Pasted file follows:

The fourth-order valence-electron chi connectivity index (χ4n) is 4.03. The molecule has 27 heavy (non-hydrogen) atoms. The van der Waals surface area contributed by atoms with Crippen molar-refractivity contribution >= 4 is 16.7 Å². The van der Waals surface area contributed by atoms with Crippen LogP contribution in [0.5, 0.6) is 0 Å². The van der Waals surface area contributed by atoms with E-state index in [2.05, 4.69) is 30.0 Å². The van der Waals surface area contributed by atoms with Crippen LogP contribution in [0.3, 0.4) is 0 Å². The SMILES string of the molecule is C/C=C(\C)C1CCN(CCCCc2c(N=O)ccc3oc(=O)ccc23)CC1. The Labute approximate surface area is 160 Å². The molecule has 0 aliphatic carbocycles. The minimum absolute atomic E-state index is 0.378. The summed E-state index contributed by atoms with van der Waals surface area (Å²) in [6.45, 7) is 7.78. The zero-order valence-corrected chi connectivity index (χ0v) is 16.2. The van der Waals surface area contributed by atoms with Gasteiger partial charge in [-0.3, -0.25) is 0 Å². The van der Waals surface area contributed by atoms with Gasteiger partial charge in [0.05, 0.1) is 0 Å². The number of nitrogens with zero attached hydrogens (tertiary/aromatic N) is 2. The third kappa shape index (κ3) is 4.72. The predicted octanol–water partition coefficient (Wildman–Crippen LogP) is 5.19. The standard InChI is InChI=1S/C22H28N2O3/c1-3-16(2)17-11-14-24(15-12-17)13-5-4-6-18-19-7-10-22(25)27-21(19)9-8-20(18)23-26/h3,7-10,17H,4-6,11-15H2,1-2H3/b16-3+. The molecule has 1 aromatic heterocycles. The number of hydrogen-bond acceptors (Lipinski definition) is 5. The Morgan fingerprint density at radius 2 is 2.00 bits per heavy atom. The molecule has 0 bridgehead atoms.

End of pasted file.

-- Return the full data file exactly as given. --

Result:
The fourth-order valence-electron chi connectivity index (χ4n) is 4.03. The molecule has 27 heavy (non-hydrogen) atoms. The van der Waals surface area contributed by atoms with Crippen molar-refractivity contribution >= 4 is 16.7 Å². The van der Waals surface area contributed by atoms with Crippen LogP contribution in [0.5, 0.6) is 0 Å². The van der Waals surface area contributed by atoms with E-state index in [2.05, 4.69) is 30.0 Å². The van der Waals surface area contributed by atoms with Crippen LogP contribution in [0.3, 0.4) is 0 Å². The SMILES string of the molecule is C/C=C(\C)C1CCN(CCCCc2c(N=O)ccc3oc(=O)ccc23)CC1. The Labute approximate surface area is 160 Å². The molecule has 0 aliphatic carbocycles. The minimum absolute atomic E-state index is 0.378. The summed E-state index contributed by atoms with van der Waals surface area (Å²) in [6.45, 7) is 7.78. The zero-order valence-corrected chi connectivity index (χ0v) is 16.2. The van der Waals surface area contributed by atoms with Gasteiger partial charge in [-0.3, -0.25) is 0 Å². The van der Waals surface area contributed by atoms with Gasteiger partial charge in [0.05, 0.1) is 0 Å². The number of nitrogens with zero attached hydrogens (tertiary/aromatic N) is 2. The third kappa shape index (κ3) is 4.72. The predicted octanol–water partition coefficient (Wildman–Crippen LogP) is 5.19. The standard InChI is InChI=1S/C22H28N2O3/c1-3-16(2)17-11-14-24(15-12-17)13-5-4-6-18-19-7-10-22(25)27-21(19)9-8-20(18)23-26/h3,7-10,17H,4-6,11-15H2,1-2H3/b16-3+. The molecule has 1 aromatic heterocycles. The number of hydrogen-bond acceptors (Lipinski definition) is 5. The Morgan fingerprint density at radius 2 is 2.00 bits per heavy atom. The molecule has 0 bridgehead atoms.